Need to discreetly deal with a hoarder home?
Do you have a house filled with piles of unfinished projects, worn out appliances and animal smells? Roughly 2-4% of the people in the world struggle with hoarding disorder. Signs a person has a hoarding disorder include: keeping lots of things that are useless to most people and items cluttering the house preventing rooms from being used. The result is, the home becomes almost unusable for its intended purpose.
Get an as-is cash offer for your home
Maybe you’ve inherited the house. As the heir or executor, maybe you’re trying to decide if you should de-clutter the house and sell it, or if you should just sell it as is. If you’re feeling weighed down with indecision and the condition of your house, we can help. We offer a discreet selling solution for people with cluttered houses.
Things may have simply gotten out of hand either for you, or for an elderly family member. Illness, job loss, or simple indecision can lead to piles of projects left incomplete. Soon there are worn out appliances and mounting repairs. Sometimes, the situation can become so bad, that code enforcement red tags the house.
You may be thinking, “My family doesn’t have the time to help and they live too far away. I don’t have the money to spend on cleaning up the property so it can be sold. I just don’t know what to do. It’s an embarrassing situation, but I need help.”
More than just about the stuff
It’s not about the stuff. As one woman recently shared about her mom’s hoarder house,
I inherited a “Whole lot of Nothing”
A Newsweek article that really touches on the difficulties of dealing with inheriting a hoarder home states:
Cats, dogs and rats
Often hoarders have multiple cats or dogs for pets. The result is often years of animal urine and feces throughout the house. And with the piles of unfinished projects, stacks of old magazines, papers and stuff, it can become a home for rodents. It’s not uncommon for rats to invade the home, leaving the home smelling of animal feces and urine.
It’s more than just renting a dumpster
The costs of cleaning up the mess can be much more than people imagine. When most people think of the dollar costs, they think of the cost for getting rid of all of the garbage. Rarely do we anticipate the extra costs of dealing with hazardous waste, working around the rodent feces and additional hazards. According to the same Newsweek article, these costs of remediation can range from $5,000 to $20,000 “depending on the severity of the hoard, conditions inside the home, and regulations relating to the disposal of electronics and hazardous materials”. One city spent $16,000 cleaning up a hoarder home, only to have the problem reoccur a year later.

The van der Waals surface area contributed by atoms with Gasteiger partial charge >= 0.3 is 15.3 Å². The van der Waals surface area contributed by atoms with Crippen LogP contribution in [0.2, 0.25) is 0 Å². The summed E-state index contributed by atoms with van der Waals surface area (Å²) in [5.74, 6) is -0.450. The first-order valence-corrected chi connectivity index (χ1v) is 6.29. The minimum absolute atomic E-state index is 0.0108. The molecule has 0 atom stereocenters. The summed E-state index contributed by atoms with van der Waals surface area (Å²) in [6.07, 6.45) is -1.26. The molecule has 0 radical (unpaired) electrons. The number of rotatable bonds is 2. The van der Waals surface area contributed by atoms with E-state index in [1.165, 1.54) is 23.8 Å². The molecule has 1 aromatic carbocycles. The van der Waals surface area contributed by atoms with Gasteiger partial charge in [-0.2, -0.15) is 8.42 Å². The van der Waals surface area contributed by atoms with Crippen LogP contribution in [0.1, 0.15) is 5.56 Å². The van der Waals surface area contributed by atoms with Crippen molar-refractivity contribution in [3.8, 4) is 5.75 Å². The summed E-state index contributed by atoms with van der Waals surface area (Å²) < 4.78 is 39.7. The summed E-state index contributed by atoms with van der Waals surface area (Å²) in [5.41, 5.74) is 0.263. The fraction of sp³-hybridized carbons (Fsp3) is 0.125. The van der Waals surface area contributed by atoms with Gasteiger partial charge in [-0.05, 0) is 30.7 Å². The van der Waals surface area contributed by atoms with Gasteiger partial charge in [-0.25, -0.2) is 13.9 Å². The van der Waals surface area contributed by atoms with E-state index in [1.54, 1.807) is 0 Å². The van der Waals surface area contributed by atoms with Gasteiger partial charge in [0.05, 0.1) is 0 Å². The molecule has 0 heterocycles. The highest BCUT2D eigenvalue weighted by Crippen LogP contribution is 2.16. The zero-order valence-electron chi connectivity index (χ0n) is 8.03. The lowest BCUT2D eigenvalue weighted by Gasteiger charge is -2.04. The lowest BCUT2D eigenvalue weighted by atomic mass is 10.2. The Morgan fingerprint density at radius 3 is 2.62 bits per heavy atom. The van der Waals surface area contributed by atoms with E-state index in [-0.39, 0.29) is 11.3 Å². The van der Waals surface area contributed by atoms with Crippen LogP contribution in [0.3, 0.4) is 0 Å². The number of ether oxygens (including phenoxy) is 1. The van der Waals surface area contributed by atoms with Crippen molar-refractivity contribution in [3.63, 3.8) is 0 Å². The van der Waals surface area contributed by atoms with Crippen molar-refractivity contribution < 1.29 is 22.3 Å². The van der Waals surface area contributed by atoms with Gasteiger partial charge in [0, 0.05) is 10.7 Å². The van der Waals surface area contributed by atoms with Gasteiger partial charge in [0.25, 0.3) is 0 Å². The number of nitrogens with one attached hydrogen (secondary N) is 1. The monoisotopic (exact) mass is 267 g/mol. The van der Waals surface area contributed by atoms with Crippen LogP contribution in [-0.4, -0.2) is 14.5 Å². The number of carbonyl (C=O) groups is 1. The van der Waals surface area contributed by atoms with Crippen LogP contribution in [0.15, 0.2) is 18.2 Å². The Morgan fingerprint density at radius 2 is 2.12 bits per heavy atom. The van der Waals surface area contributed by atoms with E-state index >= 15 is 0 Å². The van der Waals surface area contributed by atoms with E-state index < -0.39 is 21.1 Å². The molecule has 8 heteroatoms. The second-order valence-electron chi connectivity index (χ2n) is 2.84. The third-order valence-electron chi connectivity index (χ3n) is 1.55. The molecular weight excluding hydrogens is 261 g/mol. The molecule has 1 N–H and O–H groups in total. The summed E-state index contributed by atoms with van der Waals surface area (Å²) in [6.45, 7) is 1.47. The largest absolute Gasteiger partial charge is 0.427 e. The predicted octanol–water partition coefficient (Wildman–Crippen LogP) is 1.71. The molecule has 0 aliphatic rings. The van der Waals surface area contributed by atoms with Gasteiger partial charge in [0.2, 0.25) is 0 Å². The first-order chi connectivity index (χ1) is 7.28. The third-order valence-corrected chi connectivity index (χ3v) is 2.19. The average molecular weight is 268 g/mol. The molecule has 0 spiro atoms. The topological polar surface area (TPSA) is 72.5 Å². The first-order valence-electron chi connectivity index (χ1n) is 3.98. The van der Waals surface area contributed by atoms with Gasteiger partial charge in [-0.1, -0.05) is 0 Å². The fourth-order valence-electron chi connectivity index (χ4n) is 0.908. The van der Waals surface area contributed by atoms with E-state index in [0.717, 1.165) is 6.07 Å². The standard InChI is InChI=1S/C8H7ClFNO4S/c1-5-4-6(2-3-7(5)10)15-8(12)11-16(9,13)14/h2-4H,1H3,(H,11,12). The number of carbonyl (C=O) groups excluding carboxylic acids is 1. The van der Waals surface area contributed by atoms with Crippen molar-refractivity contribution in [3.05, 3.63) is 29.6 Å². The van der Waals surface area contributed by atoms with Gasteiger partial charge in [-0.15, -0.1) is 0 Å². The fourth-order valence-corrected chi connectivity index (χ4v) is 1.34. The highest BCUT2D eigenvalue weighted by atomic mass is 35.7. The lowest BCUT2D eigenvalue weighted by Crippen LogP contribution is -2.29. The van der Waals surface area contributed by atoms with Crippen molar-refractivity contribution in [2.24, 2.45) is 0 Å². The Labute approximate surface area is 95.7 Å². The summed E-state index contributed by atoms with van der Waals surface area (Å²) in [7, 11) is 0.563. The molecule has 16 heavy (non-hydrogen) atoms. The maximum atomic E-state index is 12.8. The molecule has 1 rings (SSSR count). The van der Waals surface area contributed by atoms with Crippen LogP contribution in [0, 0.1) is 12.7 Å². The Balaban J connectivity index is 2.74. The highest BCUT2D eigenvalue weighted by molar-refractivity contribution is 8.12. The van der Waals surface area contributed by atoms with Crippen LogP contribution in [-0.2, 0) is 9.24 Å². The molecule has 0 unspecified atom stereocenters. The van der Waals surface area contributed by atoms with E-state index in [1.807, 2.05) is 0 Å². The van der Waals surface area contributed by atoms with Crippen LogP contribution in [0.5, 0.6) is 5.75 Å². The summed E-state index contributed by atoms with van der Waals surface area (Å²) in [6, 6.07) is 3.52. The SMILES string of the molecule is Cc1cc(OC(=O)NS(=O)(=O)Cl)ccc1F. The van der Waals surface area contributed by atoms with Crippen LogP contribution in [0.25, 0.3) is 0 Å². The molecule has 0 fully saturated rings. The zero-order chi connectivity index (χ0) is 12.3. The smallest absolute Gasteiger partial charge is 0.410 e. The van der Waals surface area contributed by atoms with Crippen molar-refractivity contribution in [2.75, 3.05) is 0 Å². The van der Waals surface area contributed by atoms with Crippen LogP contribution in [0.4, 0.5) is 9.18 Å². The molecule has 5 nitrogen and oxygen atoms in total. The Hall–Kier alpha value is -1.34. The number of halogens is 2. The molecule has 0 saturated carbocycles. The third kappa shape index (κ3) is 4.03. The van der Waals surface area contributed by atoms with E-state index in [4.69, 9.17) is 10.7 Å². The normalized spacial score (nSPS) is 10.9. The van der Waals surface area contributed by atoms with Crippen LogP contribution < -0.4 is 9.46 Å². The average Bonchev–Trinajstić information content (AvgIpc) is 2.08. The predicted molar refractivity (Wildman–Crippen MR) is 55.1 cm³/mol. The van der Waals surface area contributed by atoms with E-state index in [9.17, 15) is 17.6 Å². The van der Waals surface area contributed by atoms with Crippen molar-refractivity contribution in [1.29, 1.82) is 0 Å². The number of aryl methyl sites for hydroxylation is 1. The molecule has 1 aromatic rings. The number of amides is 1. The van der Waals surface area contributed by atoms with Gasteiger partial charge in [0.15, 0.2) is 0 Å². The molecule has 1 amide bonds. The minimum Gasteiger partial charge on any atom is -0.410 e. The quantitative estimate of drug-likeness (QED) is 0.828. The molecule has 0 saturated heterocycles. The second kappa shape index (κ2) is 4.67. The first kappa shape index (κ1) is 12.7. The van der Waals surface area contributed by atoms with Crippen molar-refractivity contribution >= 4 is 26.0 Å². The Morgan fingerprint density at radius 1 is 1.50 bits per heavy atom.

Selling a hoarder house as is
You need someone professional, discreet and sensitive. Someone who won’t be overwhelmed by the problem and able to deal with the situation without embarrassing you or being judgemental. Managing an inherited house is a service that a professional home investor can provide you. If you are just getting started with your inherited house situation, we offer some specific steps to taking over the responsibilities of an inherited house.
A discreet investor can also save you from the emotional grief of dealing with your family member’s belongings. They can buy your home as-is so you don’t have to make any repairs. Best of all, they allow you to close at your convenience, instead of waiting for someone else’s schedule.
In most situations, homes are best sold using a licensed real estate agent. Honest investors will readily admit when they’re not the best solution for your situation. However, when it comes to difficult a situation like a hoarder home, they are often the best solution. You are probably going to be better off in the long run selling to an investor. With an investor you will usually net the same amount as if you sold it through a Realtor®, but, in much less time.